The innovation with the Tesla supercharging network is not necessarily the speed because the CCS and the Chademo standard theoretically can support similar charge rates.

And it’s not the number of chargers or the number of ports available either, because in California especially in the Bay Area Chademo charging connectors and CCS charging connectors far outweigh the number of Tesla supercharging connectors.

The supercharger advantage is location, location, location. When you take a look at the supercharging network map, it is clear that Tesla designed these charging stations for their vehicles for long-range travel.

So if you want to go from the Bay Area to LA, if you want to go from the Bay Area to Oregon, New York, Washington, Wyoming, that is possible in a Tesla Model 3 because of the location of those superchargers ports.

Model 3 Seating

When it comes to our front seat comfort score the Model 3 is the winner. We have a multi-way adjustable driver’s seat and a power front passenger seat and both seats offer 4-way adjustable lumbar support, something that you generally expect in the luxury segment.

I also think that the overall design of the seat is very comfortable, it reminds me of an awful lot of infinity seat designs. The big thing to note is that Tesla never delivered the actual base seat that they had promised.

They were saying that the base Model would get manual seats you ended up with powered seats, they said you wouldn’t have lumbar but you do end up having lumbar support.

Niro Seating

With the Niro you don’t have the four-way lumbar support that you found in the Tesla and you don’t have a power passenger seat, but overall I found this seat and seating position a little bit more comfortable.

We also have a tilt telescopic steering column with about the same range of motion that you find in the Tesla.

Model 3 Rear Seating

Because of the sleeker sedan profile of the Model 3, even though it is longer than the Niro I didn’t find that much more legroom on the inside, still I had enough room to sit right behind the driver with about two inches of overall length. And thanks to the glass roof I had about half an inch of overall Headroom left

Some folks out there have commented on the lack of driveline hump in the Model 3 versus the driveline hump that you see in the competition, that’s not a driveline hump in most battery electric vehicles.

The tunnel serves a purpose to make the vehicle a little bit more rigid overall, it also helps prevent the drum-like sound that you can hear in the Model 3 if you tap where the center passenger’s feet would go.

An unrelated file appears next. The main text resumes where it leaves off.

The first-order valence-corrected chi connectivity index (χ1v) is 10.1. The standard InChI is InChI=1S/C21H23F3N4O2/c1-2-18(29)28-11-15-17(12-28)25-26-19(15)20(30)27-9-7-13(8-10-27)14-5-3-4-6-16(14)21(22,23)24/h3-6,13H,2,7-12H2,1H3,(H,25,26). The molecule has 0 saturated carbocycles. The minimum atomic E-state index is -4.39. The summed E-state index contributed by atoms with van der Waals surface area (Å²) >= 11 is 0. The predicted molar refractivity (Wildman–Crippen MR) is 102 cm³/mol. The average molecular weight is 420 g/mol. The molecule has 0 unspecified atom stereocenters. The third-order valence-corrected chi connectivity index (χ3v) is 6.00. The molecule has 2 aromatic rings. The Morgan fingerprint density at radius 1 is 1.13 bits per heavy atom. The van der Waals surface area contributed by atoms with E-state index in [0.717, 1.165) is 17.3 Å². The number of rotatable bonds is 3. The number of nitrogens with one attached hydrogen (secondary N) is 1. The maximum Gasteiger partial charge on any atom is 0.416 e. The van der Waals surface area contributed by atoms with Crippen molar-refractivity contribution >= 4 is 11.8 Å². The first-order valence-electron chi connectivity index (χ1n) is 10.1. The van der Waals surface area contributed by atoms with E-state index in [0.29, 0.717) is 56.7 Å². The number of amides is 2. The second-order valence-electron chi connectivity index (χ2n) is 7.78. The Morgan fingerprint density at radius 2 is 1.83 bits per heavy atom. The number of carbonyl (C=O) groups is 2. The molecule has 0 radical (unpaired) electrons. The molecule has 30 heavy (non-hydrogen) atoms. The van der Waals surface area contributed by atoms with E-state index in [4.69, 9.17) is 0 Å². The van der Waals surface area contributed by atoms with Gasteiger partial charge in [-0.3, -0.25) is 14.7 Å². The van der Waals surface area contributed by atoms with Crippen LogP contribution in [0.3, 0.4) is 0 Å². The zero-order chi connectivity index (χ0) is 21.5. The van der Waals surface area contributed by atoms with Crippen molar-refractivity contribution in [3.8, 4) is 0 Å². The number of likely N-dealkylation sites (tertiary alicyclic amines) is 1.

Likely because of the more upright sitting position and because the Niro has more legroom I found more legroom available sitting behind the driver.

I had about 5 inches or so and then when it comes to overall rear seat Headroom this manages to beat the Tesla Model 3 by just a little bit, giving me about an inch of overall Headroom improvement over the Model 3.

Niro Rear Seating

The rear seat area in the Niro is not quite as wide as you find in the Model 3, and even though you don’t have a pronounced hump it is not quite as flat as you find in the Tesla.

Cargo Area

I was a little bit surprised by this but both vehicles got the same 24-inch roller bag score at 5 bags overall, even though the volume of the cargo areas varies quite a bit.

Behind the very vertical hatch the Nero gives us just under 19 cubic feet of storage space very, similar to what you see in the other Niro’s available in America.

Obviously the big advantage to the Niro is the overall opening and the squareness of the hatchback, so if you did want to go to Home Depot buy a BBQ toss it on you’ll be able to do it in this.

The other thing you’ll be able to do in the Niro is put a spare tire and retain it to the floor because everything that’s required to hold that spare tire down is available even in the electric version. Although, by default, the electric version just gets the can of fix-a-flat and the inflator.

I am a little bit disappointed that the Model 3 didn’t end up a hatchback like the Model S because that hatchback lift back design makes them very practical. The whole section opens up so you can put those larger items like barbecues in Model S, you won’t be able to do that in the Model 3.

A Tesla hallmark that has lived on with the Model 3 is the Fronk. It’s worth noting that this Fronk is an awful lot smaller than the one in the Model S, and it is smaller still if you get the dual-motor version of the Model 3.

With our Model 3 you’re barely able to fit a 22-inch roller bag upfront, but you couldn’t squeeze in another one of those 24-inch roller bags.

Either way that’s an awful lot more luggage than you could put under the Niro hood because there’s no storage space available up front.

Exterior Build Quality

The paint quality on the Model 3 is definitely below the Niro. Our Model 3 had a $1,000 paint option on it, it was delivered with some scratches in the paint, a lot of stuff under the paint and a few thin areas mostly around the interior portions of the door and the hinge area. Not as well painted as the Kia.